More harm than good for Modi

Chinese Job Offer

By Dr D.K.Giri
(Prof. International Politics, JMI)

China offering to help Prime Minister Narendra Modi to make up for his image-deficit just before the General elections may cut both ways. It will boost Modi’s popularity if, suddenly, the opportunity befalls many young Indians to land a job around the polls, or if there is solid sight of it. The potential job seeker, and there are many, will fall for Modi and vote him to victory. The flip side, China confirms that Modi government has not created many jobs as it promised and has dismayed many youth voters, they will take it out on the ruling party in the next elections. So China hand may do more harm than good.
But first where and how was this Chinese offer made. Apparently, it’s via a Chinese State media outlet, Global Times. Its report says: “More than one year after the military standoff in Doklam, which plunged China-India relations to their lowest point in decades, bilateral ties are on the upswing. India has a weak Central government and diverse population. We hope Modi can improve his public standing so that he can consolidate sufficient power to push forward reform and Sino-India economic cooperation as bilateral relations warm up,” the report elaborates.
Modi administration, notes the State media outlet says “needs good news in terms of job growth ahead of the upcoming General election and inviting more Chinese investment will help with that. Encouraging Chinese companies to invest in India’s labour-intensive industries will help achieve this goal, and rapid growth in Chinese investment will help consolidate Modi’s political status before the General election.”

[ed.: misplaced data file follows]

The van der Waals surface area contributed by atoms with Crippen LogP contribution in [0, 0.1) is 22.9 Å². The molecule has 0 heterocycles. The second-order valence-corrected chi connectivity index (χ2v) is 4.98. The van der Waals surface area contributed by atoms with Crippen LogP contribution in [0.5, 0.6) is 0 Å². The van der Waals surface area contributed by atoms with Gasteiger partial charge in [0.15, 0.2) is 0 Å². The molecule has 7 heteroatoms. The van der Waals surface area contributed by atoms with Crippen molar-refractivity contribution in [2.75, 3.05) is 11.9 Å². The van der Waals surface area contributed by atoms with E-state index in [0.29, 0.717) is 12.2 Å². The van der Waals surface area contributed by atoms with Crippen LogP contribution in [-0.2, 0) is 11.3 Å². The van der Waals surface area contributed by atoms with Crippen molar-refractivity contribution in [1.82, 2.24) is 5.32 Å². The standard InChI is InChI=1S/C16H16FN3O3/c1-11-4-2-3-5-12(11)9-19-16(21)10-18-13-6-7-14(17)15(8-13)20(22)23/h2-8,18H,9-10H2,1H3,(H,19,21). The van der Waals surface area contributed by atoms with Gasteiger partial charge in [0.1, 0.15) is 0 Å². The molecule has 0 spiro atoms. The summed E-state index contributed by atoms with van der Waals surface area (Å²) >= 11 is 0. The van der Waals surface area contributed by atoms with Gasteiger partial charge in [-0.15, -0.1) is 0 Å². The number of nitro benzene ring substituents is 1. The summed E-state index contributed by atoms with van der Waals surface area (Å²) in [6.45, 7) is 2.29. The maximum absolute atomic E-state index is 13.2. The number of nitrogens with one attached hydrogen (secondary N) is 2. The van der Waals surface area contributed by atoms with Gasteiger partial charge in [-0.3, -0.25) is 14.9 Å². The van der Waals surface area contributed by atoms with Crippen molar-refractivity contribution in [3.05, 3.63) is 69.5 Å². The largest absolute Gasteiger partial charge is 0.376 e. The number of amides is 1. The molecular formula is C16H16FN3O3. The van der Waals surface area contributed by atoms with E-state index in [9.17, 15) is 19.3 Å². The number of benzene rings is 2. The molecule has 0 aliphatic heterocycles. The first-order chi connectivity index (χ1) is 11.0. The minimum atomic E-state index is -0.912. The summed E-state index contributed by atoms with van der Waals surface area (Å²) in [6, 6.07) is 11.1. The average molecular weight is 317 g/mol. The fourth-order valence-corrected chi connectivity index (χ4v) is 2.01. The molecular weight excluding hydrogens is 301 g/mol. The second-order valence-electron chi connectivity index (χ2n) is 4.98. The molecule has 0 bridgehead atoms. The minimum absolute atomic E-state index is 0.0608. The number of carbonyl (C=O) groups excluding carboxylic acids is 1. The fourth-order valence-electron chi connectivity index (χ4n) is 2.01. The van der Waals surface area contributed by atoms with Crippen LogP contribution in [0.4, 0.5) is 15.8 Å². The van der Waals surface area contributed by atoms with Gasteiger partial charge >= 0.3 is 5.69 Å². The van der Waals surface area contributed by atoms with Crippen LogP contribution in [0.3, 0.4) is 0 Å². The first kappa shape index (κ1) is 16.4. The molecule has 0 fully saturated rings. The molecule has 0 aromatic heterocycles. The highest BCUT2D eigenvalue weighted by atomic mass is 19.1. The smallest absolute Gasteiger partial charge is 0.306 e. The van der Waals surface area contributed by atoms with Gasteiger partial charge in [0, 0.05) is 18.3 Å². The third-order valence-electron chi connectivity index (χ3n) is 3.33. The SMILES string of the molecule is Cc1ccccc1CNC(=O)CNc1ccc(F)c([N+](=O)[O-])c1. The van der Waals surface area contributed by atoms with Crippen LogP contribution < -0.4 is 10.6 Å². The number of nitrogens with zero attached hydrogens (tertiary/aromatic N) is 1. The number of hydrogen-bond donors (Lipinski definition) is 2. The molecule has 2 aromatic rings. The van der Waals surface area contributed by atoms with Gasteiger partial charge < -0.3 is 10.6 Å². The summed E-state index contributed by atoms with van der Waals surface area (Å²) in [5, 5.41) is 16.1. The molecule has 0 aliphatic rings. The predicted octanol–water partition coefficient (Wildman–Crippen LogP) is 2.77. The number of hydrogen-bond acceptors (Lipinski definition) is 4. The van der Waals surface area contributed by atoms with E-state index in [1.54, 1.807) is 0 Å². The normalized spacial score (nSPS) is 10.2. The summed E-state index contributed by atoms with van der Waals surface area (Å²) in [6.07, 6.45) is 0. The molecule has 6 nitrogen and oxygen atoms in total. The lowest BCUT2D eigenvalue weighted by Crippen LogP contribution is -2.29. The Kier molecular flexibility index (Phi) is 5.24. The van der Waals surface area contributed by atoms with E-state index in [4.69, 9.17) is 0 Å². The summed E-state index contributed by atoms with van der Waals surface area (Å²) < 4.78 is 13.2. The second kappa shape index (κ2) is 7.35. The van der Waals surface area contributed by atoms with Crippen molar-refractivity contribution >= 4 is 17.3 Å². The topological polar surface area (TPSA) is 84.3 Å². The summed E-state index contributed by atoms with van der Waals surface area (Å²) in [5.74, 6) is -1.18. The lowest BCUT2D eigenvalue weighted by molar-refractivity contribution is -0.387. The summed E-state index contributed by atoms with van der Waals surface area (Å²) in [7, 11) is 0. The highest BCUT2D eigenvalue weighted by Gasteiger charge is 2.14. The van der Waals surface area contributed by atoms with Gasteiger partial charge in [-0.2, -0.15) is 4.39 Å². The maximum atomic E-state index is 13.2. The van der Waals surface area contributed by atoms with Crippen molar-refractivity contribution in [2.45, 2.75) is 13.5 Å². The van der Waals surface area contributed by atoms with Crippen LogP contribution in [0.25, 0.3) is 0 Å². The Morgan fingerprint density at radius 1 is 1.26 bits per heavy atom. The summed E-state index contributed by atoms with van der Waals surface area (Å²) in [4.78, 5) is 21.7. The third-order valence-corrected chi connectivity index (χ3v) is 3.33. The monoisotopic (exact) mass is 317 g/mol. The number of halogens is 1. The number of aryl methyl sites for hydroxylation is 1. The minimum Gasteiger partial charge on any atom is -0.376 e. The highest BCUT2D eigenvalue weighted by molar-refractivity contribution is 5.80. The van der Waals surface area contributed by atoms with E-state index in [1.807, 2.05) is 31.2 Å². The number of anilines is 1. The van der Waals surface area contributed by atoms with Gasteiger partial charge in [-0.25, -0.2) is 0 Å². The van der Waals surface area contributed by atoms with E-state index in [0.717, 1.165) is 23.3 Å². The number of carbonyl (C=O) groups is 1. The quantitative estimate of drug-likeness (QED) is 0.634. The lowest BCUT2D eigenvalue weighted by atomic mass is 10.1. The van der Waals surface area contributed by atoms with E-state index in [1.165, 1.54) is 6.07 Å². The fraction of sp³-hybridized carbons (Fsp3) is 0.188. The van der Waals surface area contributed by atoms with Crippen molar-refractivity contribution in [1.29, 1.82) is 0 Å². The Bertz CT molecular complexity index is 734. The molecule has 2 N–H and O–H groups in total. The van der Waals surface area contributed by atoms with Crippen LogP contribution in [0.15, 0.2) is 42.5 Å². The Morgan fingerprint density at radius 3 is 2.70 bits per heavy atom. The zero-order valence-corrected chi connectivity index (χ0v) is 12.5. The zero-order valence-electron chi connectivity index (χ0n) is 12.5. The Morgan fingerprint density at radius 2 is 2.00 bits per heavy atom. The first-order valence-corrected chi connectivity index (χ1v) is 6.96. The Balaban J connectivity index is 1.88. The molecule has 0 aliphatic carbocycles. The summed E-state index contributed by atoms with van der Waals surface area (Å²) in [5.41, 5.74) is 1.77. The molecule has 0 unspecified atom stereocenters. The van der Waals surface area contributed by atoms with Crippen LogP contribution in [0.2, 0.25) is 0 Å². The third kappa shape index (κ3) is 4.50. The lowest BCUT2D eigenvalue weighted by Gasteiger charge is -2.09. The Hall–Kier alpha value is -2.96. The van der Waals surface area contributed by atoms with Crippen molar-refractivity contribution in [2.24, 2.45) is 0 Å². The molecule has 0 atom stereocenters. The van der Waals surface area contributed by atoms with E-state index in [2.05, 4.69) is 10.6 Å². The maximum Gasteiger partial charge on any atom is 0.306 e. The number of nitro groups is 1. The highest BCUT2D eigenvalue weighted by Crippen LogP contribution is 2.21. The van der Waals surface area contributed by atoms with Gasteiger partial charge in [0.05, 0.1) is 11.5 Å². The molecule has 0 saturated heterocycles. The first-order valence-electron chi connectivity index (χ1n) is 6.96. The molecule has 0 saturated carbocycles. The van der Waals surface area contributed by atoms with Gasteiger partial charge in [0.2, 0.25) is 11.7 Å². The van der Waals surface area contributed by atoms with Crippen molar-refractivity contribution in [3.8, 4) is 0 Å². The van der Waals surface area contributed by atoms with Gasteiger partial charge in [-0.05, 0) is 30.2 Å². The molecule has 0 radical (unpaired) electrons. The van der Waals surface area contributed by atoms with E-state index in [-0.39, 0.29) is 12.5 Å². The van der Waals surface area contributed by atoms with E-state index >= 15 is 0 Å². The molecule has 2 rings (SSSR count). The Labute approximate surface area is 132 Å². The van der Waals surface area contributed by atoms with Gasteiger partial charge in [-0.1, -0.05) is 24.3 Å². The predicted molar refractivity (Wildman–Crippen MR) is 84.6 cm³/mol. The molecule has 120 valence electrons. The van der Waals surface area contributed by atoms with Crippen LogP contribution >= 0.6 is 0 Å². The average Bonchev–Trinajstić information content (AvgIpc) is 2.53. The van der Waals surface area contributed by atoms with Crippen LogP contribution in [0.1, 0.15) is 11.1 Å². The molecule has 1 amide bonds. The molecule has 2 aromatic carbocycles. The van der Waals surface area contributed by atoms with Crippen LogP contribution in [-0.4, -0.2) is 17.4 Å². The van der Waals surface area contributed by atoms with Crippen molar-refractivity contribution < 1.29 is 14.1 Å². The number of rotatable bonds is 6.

Interestingly, if we decode China’s message to Modi, we will find it is loaded with various meanings and interpretations. In addition to admitting that Modi’s promise of job creation in thousands has fallen flat, it also says the economic strategy was faulty. Two, China created millions of jobs by becoming a manufacturing hub of the world. India could too have with its cheaper labuor force. But India did not focus on attracting more investment on this sector.
Third, in order to attract such investment, the leader has to have tighter control over its people, which Modi did not have. Given the Chinese political culture, this is not unusual for them to suggest control. Bu we are an open and vibrant democracy, we do not like, in principle to control or dominate people.
Fourth, China’s offer to help Modi in the forthcoming elections is clearly interfering in our internal politics, which is objectionable. It is like the Russian President Putin manipulating the US elections in favour of Donald Trump. America is still investigating if that was the case, and if it were true, Trump’s election would be annulled. One is surprised why there has been no reaction from the media and the politicians including those from BJP on such a controversial suggestion made by one of Chinese agencies.